Febril Seizures And Toddlers

High fevers can cause febrile seizures, but most often while scary, these fevers often do not reoccur.

Checking the small clock on the microwave, the mom noted that it was just 2:30 a.m. For more than 12 hours she had been awake comforting her two-year-old son as his temperature fluctuated between 100 and 103 degrees. Trying to calm her rising fears, the concerned mom began walking towards the telephone to call the child's pediatrician. Before she reached her destination, the child began trembling uncontrollably. Horrified, the mom screamed for help, the toddler was having a seizure.

Seizures like these that occur when your child is battling fever, usually during an illness, are dubbed febrile seizures. High fevers can cause seizures, but most often while scary, these fevers often do not recur. They can strike sick kids under age 5 with very high fevers and last upwards to 15 minutes. That's the bad news.

The good news is that febrile seizures are generally not life-threatening. In many cases, if your child has a febrile seizure it's likely that he or she won't have another. So, while it may be a frightening event, chances are your child doesn't have epilepsy, a concern of many parents after their child has a febrile seizure. While febrile seizures often occur when a child is sick and/or has a fever, generally it is a one -time event. Epilepsy, on the other hand, is a medical condition in which a child (or adult) has frequent, non-fever-related seizures. In other words, these seizures can happen often and the person does not have to be otherwise ill.



What can you do for your child that during and after a febrile seizure?

First, seek help. Prompt medical attention is always the best defense against any illness, especially in toddlers. Even if you have first aid experience, it's a good idea to get assistance - don't hesitate to call 911. The on-call medical assistance will provide pointers on how best to make your child comfortable. Tip: if your child wears disposable diapers take them off as soon as possible. The material keeps heat in which, in turn, will further aggravate your feverish babe.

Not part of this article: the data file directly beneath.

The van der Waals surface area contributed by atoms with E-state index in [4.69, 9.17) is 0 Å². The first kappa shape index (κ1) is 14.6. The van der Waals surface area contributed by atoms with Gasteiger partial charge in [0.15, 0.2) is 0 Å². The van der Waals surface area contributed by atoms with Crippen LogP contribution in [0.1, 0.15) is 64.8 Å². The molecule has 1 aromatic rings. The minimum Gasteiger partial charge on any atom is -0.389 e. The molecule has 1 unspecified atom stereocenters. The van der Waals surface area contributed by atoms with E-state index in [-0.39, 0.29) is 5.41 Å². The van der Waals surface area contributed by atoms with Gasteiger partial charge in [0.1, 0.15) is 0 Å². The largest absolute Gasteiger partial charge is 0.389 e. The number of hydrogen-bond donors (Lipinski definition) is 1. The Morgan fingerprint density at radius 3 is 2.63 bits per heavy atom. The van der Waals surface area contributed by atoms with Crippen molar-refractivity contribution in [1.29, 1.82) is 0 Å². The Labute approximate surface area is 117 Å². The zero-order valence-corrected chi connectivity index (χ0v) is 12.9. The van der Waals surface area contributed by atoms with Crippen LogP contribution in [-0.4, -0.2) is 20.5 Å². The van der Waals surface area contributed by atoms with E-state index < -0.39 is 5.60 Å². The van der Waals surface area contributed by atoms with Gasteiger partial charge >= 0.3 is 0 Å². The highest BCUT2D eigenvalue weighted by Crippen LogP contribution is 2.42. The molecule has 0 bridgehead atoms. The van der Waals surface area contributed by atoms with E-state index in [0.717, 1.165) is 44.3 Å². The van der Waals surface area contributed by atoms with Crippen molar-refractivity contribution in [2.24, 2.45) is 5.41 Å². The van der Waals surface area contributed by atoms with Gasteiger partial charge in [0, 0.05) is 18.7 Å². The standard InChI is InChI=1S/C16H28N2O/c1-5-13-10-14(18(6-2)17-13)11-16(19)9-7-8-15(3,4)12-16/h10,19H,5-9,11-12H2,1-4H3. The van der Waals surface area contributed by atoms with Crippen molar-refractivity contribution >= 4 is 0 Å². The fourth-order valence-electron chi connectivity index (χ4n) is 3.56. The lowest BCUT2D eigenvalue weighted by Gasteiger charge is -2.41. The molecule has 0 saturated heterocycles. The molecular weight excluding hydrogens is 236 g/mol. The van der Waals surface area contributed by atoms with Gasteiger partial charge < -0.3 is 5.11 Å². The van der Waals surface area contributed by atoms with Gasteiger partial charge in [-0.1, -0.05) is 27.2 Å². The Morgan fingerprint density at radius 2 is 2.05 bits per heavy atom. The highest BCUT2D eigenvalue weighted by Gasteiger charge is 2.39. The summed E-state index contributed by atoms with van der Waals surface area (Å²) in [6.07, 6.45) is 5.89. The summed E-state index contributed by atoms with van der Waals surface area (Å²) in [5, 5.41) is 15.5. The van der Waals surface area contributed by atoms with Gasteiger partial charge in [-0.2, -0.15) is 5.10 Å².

Second, have your medical records handy. In case you have to run to the emergency room, it's a good idea to keep handy a list of your child's drug allergies. While you may not have previously appreciated such wisdom, you will in the event of a febrile seizure, which can cause you to be a little more concerned, and a lot less efficient, than usual. If you have the list, it can better prepare the hospital staff to treat your sick child.

Third, follow doctor's orders. If you receive medications and or instructions from emergency medical staff, be diligent. By doing so, you will help your child to have a quicker recovery.

Fourth, follow-up with your child's physician. Even if you go to the emergency room, you should give your child's doctor a call, detailing the situation and any treatment plan you were given. In many cases, the pediatrician will want to see your child, so be prepared to bring a copy of any materials received at the hospital.

Fifth, and finally, be prepared to pamper your child. It's quite possible that your child will be more clingy after a febrile seizure, especially during the first few days following the seizure. Take time to pamper your child, offering the comfort and reassurance he or she needs to begin feeling emotionally better.

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